The state of Michigan’s budget director, Chris Kolb, calculated that even if he eliminated 12 state departments—including education, environment and treasury—and used up every penny in state reserves, Michigan would still be short $1 billion needed to balance his budget. “We really have uncharted waters in front of us,” Kolb told the Journal. “The waves appear to be getting more choppy.”

Zeta is roaring inland after slamming into New Orleans. 

“The powerful Category 2 hurricane, which struck near Cocodrie, La., intensified right up until landfall, defying earlier forecasts for a substantially weaker storm,” Andrew Freedman, Matthew Cappucci, Paulina Villegas and Jason Samenow report. “Shortly after crossing the coast, Zeta slammed into New Orleans, its eye moving directly over the city, cutting power to more than 80 percent of its residents. … The storm unleashed wind gusts over 100 mph in both coastal Louisiana and Mississippi, and the high winds cut power to over 800,000 customers in Louisiana, Mississippi and Alabama. Coastal Mississippi was also subject to a storm surge that raised water levels nine feet above normally dry land at the coast, resulting in severe inundation. Zeta is now poised to race through central Alabama, northern Georgia and the Mid-Atlantic, covering 1,250 miles through Thursday evening. Damaging winds could stretch into interior parts of Georgia, where gusts to 50 mph are forecast in Atlanta.”

The coronavirus

America's hospitals are under attack.

“Russian-speaking cybercriminals in recent days have launched a coordinated attack targeting U.S. hospitals already stressed by the coronavirus pandemic with ransomware that analysts worry could lead to fatalities. In the space of 24 hours beginning Monday, six hospitals from California to New York have been hit by the Ryuk ransomware, which encrypts data on computer systems, forcing the hospitals in some cases to disrupt patient care and cancel noncritical surgeries,” Ellen Nakashima and Jay Greene report. “The criminals have demanded a ransom ranging upward of $1 million to unlock the system, and some hospitals have paid … On Tuesday, the FBI, the Department of Homeland Security and the Department of Health and Human Services issued a joint advisory alerting health-care providers to the threat. …

“A woman in Germany died last month when the hospital she went to for emergency care turned her away because it had suffered a ransomware attack. She died en route to another facility. … The attacks have shut down some procedures at Sky Lakes Medical Center in Klamath Falls, Ore. … The hospital is unable to offer cancer treatments that are computer-controlled, and the attack has curbed some diagnostic imaging as well. Doctors and nurses have turned to paper for patient records with the electronic system offline … Sonoma Valley Hospital in Sonoma, Calif., was also infected … Likewise, St. Lawrence Health System in Potsdam, N.Y., was hit Monday … The hospital disconnected its computer systems to prevent the malware from spreading.”

The New York Times reports these are "the same Russian hackers who American officials and researchers fear could sow mayhem around next week’s election": "‘We expect panic,’ one hacker involved in the attacks said in Russian during a private exchange on Monday that was captured by Hold Security, a security company that tracks online criminals. … The Russian hackers, believed to be based in Moscow and St. Petersburg, have been trading a list of more than 400 hospitals they plan to target, according to Alex Holden, the founder of Hold Security, who shared the information with the F.B.I.”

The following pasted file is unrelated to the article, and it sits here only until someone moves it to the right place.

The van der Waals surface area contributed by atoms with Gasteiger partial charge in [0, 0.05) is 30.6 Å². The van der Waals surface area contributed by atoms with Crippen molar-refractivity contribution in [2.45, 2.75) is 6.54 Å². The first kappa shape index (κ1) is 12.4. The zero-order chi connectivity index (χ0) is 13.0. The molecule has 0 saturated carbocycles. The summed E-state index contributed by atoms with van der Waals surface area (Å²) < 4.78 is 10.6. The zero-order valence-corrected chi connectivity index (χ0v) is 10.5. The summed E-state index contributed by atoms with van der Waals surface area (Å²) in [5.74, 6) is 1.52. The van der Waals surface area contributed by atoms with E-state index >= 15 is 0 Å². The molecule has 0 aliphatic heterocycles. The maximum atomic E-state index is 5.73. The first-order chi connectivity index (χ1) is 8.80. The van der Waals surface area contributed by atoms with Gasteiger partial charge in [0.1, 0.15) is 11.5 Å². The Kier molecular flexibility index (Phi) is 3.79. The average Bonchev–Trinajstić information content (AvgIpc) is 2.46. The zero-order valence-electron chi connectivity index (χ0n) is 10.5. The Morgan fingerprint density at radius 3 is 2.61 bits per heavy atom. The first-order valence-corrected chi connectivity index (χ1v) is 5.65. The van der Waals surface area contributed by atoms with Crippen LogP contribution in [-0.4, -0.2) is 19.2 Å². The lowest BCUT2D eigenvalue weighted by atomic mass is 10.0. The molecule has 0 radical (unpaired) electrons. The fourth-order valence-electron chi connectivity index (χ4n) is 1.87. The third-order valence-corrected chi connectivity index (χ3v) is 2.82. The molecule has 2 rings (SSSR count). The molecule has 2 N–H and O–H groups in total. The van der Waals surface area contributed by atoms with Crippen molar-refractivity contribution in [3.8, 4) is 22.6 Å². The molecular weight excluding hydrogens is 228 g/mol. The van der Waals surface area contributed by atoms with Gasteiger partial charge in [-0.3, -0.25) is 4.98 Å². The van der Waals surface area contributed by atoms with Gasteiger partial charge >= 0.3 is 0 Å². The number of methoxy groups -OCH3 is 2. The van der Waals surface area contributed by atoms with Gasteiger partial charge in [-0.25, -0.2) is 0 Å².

• A hacker released election data from Georgia’s Hall County after a ransom they demanded from officials was not paid. (WSJ)
  • Trump loyalist John Ratcliffe, the director of national intelligence, went off script when he alleged last week Iran was trying to “damage Trump.” Two senior administration officials told Politico that the reference to Trump was not in Ratcliffe’s prepared remarks about foreign election interference, as shown to and signed off by FBI Director Chris Wray and Chris Krebs, the director of DHS's Cybersecurity and Infrastructure Agency.
  • The FBI Agents Association called on Trump and Biden to retain Wray as director, throwing its muscle behind their leader amid reports Trump has discussed firing him immediately after the election. (Matt Zapotosky)
  • Officials are stressing the security of election systems to reassure voters, following revelations of foreign meddling. (Amy Gardner, Isaac Stanley-Becker and Elise Viebeck)
  • Election disinformation is arriving via text. Voters in swing states are receiving messages either discouraging them from voting or sharing false information about Biden. (Stanley-Becker and Tony Romm)
  • Florida Gov. Ron DeSantis (R) was briefly unable to vote this week because a 20-year-old man in Naples allegedly altered his voter registration. Authorities arrested Anthony Steven Guevara and charged him with felony voter fraud. (Politico)
Record numbers of covid-19 cases are leading to new state and local restrictions. 

“Officials in Colorado, Idaho, Massachusetts and Texas are imposing new restrictions on schools, businesses and social gatherings,” Joel Achenbach and Karin Brulliard report. “Although this has been a highly politicized pandemic, some of the new restrictions are arising with no regard for local political inclinations: Liberal-leaning El Paso is under a nightly curfew, while conservative-leaning Coeur d’Alene, Idaho, on Tuesday passed a mask mandate. In Massachusetts, a spike in cases prompted Boston Public Schools to suspend in-person learning last week … One forecast published Wednesday, by modelers at Children’s Hospital of Philadelphia, warned that the virus is spreading at exponential rates across at least half of the states and that only Hawaii will not see a rise in hospitalizations during the next four weeks. …